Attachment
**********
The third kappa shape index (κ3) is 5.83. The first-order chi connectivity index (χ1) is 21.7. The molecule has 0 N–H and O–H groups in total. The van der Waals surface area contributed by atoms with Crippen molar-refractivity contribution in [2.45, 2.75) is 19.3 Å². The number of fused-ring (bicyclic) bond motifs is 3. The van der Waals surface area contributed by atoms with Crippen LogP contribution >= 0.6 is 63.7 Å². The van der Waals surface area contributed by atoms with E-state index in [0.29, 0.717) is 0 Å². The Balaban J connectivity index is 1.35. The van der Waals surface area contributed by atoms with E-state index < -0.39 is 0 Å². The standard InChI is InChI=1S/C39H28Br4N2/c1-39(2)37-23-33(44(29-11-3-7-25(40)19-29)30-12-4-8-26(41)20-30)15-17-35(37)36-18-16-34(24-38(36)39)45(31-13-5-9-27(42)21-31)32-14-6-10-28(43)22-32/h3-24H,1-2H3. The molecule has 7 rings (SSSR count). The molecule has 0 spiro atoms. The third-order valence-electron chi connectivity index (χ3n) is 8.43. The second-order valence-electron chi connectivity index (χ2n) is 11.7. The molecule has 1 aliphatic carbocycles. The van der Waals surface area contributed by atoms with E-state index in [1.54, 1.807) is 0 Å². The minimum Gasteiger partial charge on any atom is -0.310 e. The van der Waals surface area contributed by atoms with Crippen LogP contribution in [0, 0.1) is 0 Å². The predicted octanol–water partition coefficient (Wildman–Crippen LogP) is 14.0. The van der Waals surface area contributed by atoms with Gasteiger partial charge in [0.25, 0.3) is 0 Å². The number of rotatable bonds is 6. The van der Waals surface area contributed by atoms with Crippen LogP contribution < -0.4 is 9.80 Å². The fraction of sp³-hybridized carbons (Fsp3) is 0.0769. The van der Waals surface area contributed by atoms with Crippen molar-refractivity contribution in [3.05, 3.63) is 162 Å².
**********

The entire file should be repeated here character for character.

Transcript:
The third kappa shape index (κ3) is 5.83. The first-order chi connectivity index (χ1) is 21.7. The molecule has 0 N–H and O–H groups in total. The van der Waals surface area contributed by atoms with Crippen molar-refractivity contribution in [2.45, 2.75) is 19.3 Å². The number of fused-ring (bicyclic) bond motifs is 3. The van der Waals surface area contributed by atoms with Crippen LogP contribution >= 0.6 is 63.7 Å². The van der Waals surface area contributed by atoms with E-state index in [0.29, 0.717) is 0 Å². The Balaban J connectivity index is 1.35. The van der Waals surface area contributed by atoms with E-state index < -0.39 is 0 Å². The standard InChI is InChI=1S/C39H28Br4N2/c1-39(2)37-23-33(44(29-11-3-7-25(40)19-29)30-12-4-8-26(41)20-30)15-17-35(37)36-18-16-34(24-38(36)39)45(31-13-5-9-27(42)21-31)32-14-6-10-28(43)22-32/h3-24H,1-2H3. The molecule has 7 rings (SSSR count). The molecule has 0 spiro atoms. The third-order valence-electron chi connectivity index (χ3n) is 8.43. The second-order valence-electron chi connectivity index (χ2n) is 11.7. The molecule has 1 aliphatic carbocycles. The van der Waals surface area contributed by atoms with E-state index in [1.54, 1.807) is 0 Å². The minimum Gasteiger partial charge on any atom is -0.310 e. The van der Waals surface area contributed by atoms with Crippen LogP contribution in [0, 0.1) is 0 Å². The predicted octanol–water partition coefficient (Wildman–Crippen LogP) is 14.0. The van der Waals surface area contributed by atoms with Gasteiger partial charge in [0.25, 0.3) is 0 Å². The number of rotatable bonds is 6. The van der Waals surface area contributed by atoms with Crippen LogP contribution < -0.4 is 9.80 Å². The fraction of sp³-hybridized carbons (Fsp3) is 0.0769. The van der Waals surface area contributed by atoms with Crippen molar-refractivity contribution in [3.05, 3.63) is 162 Å².